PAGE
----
World Premiere October 1st 2015 Phoenix, AZ – 

NAACP Private screening October 5th 2015 

November 24th 2015 – Alloy Studios – Pittsburg, PA

Pan African Film Festival (PAFF)  February 8th, 11th, 13th, 14th 2016 – Rave Cinemas Los Angeles, CA

University of Arizona Tucson February 15th 2016

Arizona State University (ASU) February 26th 2016

Uptown Short Film Festival –  May 15th 2016 – Harlem, NY 

Allied Media Conference – June 18 2016 Detroit, Michigan (Wayne State University)

Mutianyu Art Gallery Bejing China – September 2016

Milwaukee Film Festival September – September 22th – October 6th 2016 

For further information contact or media inquiries:
get@nation19.com
909.380.2138

Jesse Williams speech at the 2016 BET Awards may offend some people.

In case you missed it, Jesse Williams dropped so many gems in his acceptance speech at the 2016 BET Awards. “If you have no interest in equal rights for Black people then do not make suggestions to those that do, sit down” said Williams.

Grey’s Anatomy star Jesse Williams has been very vocal about social injustices against the Black community. In his recent interview with The Guardian he speaks about his childhood “My parents were both activists and I really connected to the social justice movement. Growing up in Chicago, that was a big part of the community that we were in and the people that were in our house,” he says. “I also lived below the poverty line for my entire childhood.”

He also spoke on his Biracial look “To some people I might be a celebrity because I’m physically attractive. We are programmed to believe that someone is attractive because they told you that blue eyes are hot. I am not going to participate in that shit,” he says. “I aim to do what I can with what I have. And I have my [looks] – you know, European beauty standards give me access to things.”

Watch what he said at the BET awards here:

 

 

 

ROOTS is not the roots of black people (Snoop on Slavery movies)

So the lame people over at History Channel assembled a star studded cast (Forrest Whittaker, Lawrence Fishburn, T.I.) to regurgitate Alex Haley’s fairytale book and TV series Roots. But this time the people are boycotting this socially orchestrated tale of black suffering and white Masa’s sipping mint julep on the front porch. It’s interesting that History Channel has never created anything promoting black excellence before…why now…why this???

Let’s not forget Black Roots or Black History is actually endless and does not start when white folks stole us from Africa. Some of the roots of our past were found in Ethiopia dating back 3.2 Million years by Dr. Donald Johnson. This planet is scattered with the remains of the Nubian Dynasties of upper and lower Egypt, Mali, Timbuktu, Olmec, Pacific Islands, Moors, Asia and the other great and marvelous civilizations developed, engineered by very, very dark skinned people. (Not just African)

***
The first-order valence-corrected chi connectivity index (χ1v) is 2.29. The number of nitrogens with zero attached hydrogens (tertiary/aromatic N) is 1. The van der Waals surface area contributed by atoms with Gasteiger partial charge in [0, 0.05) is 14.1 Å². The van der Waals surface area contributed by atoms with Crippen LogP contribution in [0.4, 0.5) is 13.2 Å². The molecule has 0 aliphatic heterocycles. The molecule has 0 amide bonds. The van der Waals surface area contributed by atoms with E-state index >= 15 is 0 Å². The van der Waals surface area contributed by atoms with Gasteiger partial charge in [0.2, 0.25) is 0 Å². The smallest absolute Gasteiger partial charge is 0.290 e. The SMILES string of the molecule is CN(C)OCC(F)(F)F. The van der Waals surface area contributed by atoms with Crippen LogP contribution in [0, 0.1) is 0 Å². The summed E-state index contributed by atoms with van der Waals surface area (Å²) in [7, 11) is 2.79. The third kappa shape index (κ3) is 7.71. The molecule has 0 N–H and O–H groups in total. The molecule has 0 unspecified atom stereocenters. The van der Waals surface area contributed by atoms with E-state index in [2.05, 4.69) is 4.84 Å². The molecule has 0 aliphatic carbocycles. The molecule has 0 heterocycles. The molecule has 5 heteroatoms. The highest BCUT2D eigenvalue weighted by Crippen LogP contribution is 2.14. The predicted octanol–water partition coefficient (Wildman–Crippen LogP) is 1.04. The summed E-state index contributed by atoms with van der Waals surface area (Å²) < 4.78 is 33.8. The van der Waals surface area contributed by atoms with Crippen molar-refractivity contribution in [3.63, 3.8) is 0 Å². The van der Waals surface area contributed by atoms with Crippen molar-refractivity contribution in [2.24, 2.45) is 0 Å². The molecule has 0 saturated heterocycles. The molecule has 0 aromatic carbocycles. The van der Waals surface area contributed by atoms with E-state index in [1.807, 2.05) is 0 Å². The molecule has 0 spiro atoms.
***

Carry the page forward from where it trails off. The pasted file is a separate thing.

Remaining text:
No slaves came from Africa. European Slave traders kidnaped farmers, architects, scientist, healers, astronomers, mothers, children, fathers. We were not slaves. Our Roots are the blackness of space and the universe it self…all life comes from darkness.


Here is what Snoop had to say about Roots.

Message 💫👍🏾🕊🕊

A video posted by snoopdogg (@snoopdogg) on

How to travel in one of the most dangerous cities in the world and still be fresh.

Colombia is known as the 5th most dangerous country on earth, and Bogotá the capital of the country is labeled one of the most dangerous cities in the world. When you think of Colombia, few people relate the country to coffee, and Chocolate (cacao) but rather drugs, Pablo Escobar, murders, cartel, etc. On the contrary, Bogotá is full of people just like any city and/or state in America, where the rich live in the North and the poor live in the South. One of the differences in these poor areas is that everyone has a business whether it be a makeshift art gallery made from chalk on the ground in the middle of the street to upscale chic local restaurants. Nation19 was in Bogota, Colombia, Medellín, Cartagena and the Caribbean Island of Tierra Bomba shooting the documentary film #WarOnUs with grammy award winner Che Rhymefest Smith (Donda’s House) and speaker Jasiri Smith. The film Directed by Queen Muhammad Ali and Hakeem Khaaliq was screened at the UNGASS2016 a special session of the United Nations to discuss the War on Drugs. The UN gathering on this subject was the first in 20 years.

When we were in Colombia we had to sneak away to keep you up on game to whats really real. One of the similarities to America however is that Colombia is a Capitalist run country. With that being said I would say Bogota, Colombia is like a more tropical Harlem Newyork. Below are some of the good, the bad, and the ugly aspects we found out in Bogota Colombia:

nation19_blog_columbia_bogota_queen_ray